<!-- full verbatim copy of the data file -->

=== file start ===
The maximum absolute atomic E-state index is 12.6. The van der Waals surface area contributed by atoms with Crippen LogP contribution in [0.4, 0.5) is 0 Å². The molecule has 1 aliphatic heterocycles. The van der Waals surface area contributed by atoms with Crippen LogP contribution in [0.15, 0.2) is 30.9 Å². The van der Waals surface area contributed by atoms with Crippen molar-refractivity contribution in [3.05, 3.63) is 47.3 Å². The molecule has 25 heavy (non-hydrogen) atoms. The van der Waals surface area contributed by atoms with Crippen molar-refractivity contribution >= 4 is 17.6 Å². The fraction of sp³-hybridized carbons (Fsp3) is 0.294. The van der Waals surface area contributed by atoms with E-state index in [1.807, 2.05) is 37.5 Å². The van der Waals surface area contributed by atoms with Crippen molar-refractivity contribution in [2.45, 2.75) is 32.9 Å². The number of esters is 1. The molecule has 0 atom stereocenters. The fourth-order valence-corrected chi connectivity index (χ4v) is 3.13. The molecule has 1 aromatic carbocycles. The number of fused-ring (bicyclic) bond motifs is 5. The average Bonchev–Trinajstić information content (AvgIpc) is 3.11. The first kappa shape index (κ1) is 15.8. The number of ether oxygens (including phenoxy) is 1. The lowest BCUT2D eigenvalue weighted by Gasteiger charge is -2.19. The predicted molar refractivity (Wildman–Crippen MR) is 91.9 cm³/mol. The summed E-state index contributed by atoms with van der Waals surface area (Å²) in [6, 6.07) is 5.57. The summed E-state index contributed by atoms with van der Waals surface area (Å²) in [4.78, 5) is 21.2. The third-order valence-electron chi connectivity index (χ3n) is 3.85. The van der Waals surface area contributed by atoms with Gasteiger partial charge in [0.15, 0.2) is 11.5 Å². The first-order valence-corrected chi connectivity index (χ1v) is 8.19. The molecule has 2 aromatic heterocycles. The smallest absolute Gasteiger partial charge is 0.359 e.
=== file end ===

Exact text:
The maximum absolute atomic E-state index is 12.6. The van der Waals surface area contributed by atoms with Crippen LogP contribution in [0.4, 0.5) is 0 Å². The molecule has 1 aliphatic heterocycles. The van der Waals surface area contributed by atoms with Crippen LogP contribution in [0.15, 0.2) is 30.9 Å². The van der Waals surface area contributed by atoms with Crippen molar-refractivity contribution in [3.05, 3.63) is 47.3 Å². The molecule has 25 heavy (non-hydrogen) atoms. The van der Waals surface area contributed by atoms with Crippen molar-refractivity contribution >= 4 is 17.6 Å². The fraction of sp³-hybridized carbons (Fsp3) is 0.294. The van der Waals surface area contributed by atoms with E-state index in [1.807, 2.05) is 37.5 Å². The van der Waals surface area contributed by atoms with Crippen molar-refractivity contribution in [2.45, 2.75) is 32.9 Å². The number of esters is 1. The molecule has 0 atom stereocenters. The fourth-order valence-corrected chi connectivity index (χ4v) is 3.13. The molecule has 1 aromatic carbocycles. The number of fused-ring (bicyclic) bond motifs is 5. The average Bonchev–Trinajstić information content (AvgIpc) is 3.11. The first kappa shape index (κ1) is 15.8. The number of ether oxygens (including phenoxy) is 1. The lowest BCUT2D eigenvalue weighted by Gasteiger charge is -2.19. The predicted molar refractivity (Wildman–Crippen MR) is 91.9 cm³/mol. The summed E-state index contributed by atoms with van der Waals surface area (Å²) in [6, 6.07) is 5.57. The summed E-state index contributed by atoms with van der Waals surface area (Å²) in [4.78, 5) is 21.2. The third-order valence-electron chi connectivity index (χ3n) is 3.85. The van der Waals surface area contributed by atoms with Gasteiger partial charge in [0.15, 0.2) is 11.5 Å². The first-order valence-corrected chi connectivity index (χ1v) is 8.19. The molecule has 2 aromatic heterocycles. The smallest absolute Gasteiger partial charge is 0.359 e.